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I cannot even imagine how much it would add to each cruise fare to hire enough phone reps to call every passenger on every cruise potentially affected by schedule changes (late arrivals by an hour, missed ports due to weather or mechanical problems), etc.

 

The vast majority of pax on the Sky clearly got the message -- reports are that 12 people missed the ship's early sailing. Whatever the cruise line is doing appears to have been adequate notice in nearly every case -- to have done a "better job" notifying passengers NCL would have had to be perfect in reaching everyone. As others on this thread have said, that's almost impossible. People are in transit, changed cell providers, only gave home numbers when they aren't home, etc..

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To Verbally notify people of something is invalid if they 'miss the boat". How many times have you tried to get a customer service rep to keep their word only to find out it doesn't matter if it's not in writing in the contract. These folks have doc's that state their departure time and if the cruise leaves early these folks are due any out of pocket expenses and a full refund because the cruise broke the contract.

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refund yes(you should read the NCL boards some saying no refund is due)...consequential damages not required but good pr. This time its only 12 people not that many. the consequential damages(getting them home) aren't that much....

 

 

I wonder if they have insurance and what it covers.....

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shame on those 12 for not flying in a day early...part of the booking process should be to leave the name of the hotel that you're staying at pre-cruise. Calling home won't work, the passenger has already left. I don't have a cell phone and how am I supposed to check email when I don't carry a laptop in transit. Best bet is to call the pre-cruise hotel I'm staying at.

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I have thought this over for a day.........I'm just not sure there is anything that LOGICALLY can be done to notify (in some cases very soon 5,000 passengers) all the passengers. Some don't have cell phones or leave them at home on vacation, some come in the day before or two days before..........some arrive the day of.........1,000 are scattered over area hotels.........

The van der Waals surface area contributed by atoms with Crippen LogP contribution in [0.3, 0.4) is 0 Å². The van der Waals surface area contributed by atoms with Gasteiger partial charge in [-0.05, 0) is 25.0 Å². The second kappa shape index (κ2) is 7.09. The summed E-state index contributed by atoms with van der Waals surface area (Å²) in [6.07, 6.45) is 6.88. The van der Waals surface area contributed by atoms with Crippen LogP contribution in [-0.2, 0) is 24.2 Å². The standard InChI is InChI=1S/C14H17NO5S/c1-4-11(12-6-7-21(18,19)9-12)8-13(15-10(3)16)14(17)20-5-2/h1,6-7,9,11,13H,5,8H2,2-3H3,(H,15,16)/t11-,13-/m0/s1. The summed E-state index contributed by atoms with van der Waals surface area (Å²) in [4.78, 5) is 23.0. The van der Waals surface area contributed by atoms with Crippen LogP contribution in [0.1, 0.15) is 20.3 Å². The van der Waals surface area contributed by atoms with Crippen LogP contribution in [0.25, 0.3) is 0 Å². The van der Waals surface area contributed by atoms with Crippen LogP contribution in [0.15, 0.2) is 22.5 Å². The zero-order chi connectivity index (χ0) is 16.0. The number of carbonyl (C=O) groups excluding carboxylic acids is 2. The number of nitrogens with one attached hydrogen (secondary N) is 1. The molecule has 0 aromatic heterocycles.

It is rare that it happens.........I just don't think there really is anything that can be done.

 

How they react to it, if passengers are left behind........will strengthen or weaken them from a PR standpoint.

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Isn't this a situation where, if the passengers had purchased insurance - - it would have been taken care of?

 

I cannot imagine someone cruising during hurricane season without insurance.

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Get to the ship earlier than 2 hours before scheduled leaving. Why get there so late.

 

Not me I am there early - they will never ever leave without me.

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Apparently, these 12 passengers decided to gamble. Arriving at the last minute for a cruise out of southern Florida, especially during "hurricane season" is no different from going to Vegas or AC and placing a bet at the roulette table. Sometimes you win, and sometimes you don't.

 

In particular, from what I can tell, Monday morning, there were no appreciable flight delays from NY area airports to Miami. So, for example, if the NYC passengers who missed the sailing, would have taken a 7:00am or 8:00am flight, they wouldn't have missed the sailing. In fact, if they would have taken a flight which would have landed at noon, they wouldn't have missed the sailing.

 

I know cruisers who boast they never arrive at the cruise terminal until just an hour or so before the ship’s scheduled departure. Personally, I think that’s crazy.

 

Airline flights can be delayed, and often are. Traffic to the terminal from the airport can be tied up. An accident driving to the cruise terminal can occur.

 

My rule of thumb is to arrive at the port of embarkation for a domestic cruise at least one day, and preferably two days early. For a cruise departing from an international port of departure, I recommend arriving three days prior to embarkation. That has the added benefit of giving cruisers a chance to explore the port city as well as ensure they will be on board when their ship sails.

 

People have been badmouthing what NCL did for these passengers, on boards across the Internet. While for marketing sake, NCL could have offered more compensation, NCL had no obligation to offer any refund or reimbursement whatsoever. My take is that these cruisers could have lost much more than just the cost of a useless round trip flight between their homes and Miami without the goodwill of NCL. Along with arriving at least a little early to ensure one makes their sailing, their story makes clear the need for cruise passengers to purchase travel insurance covering their cruises.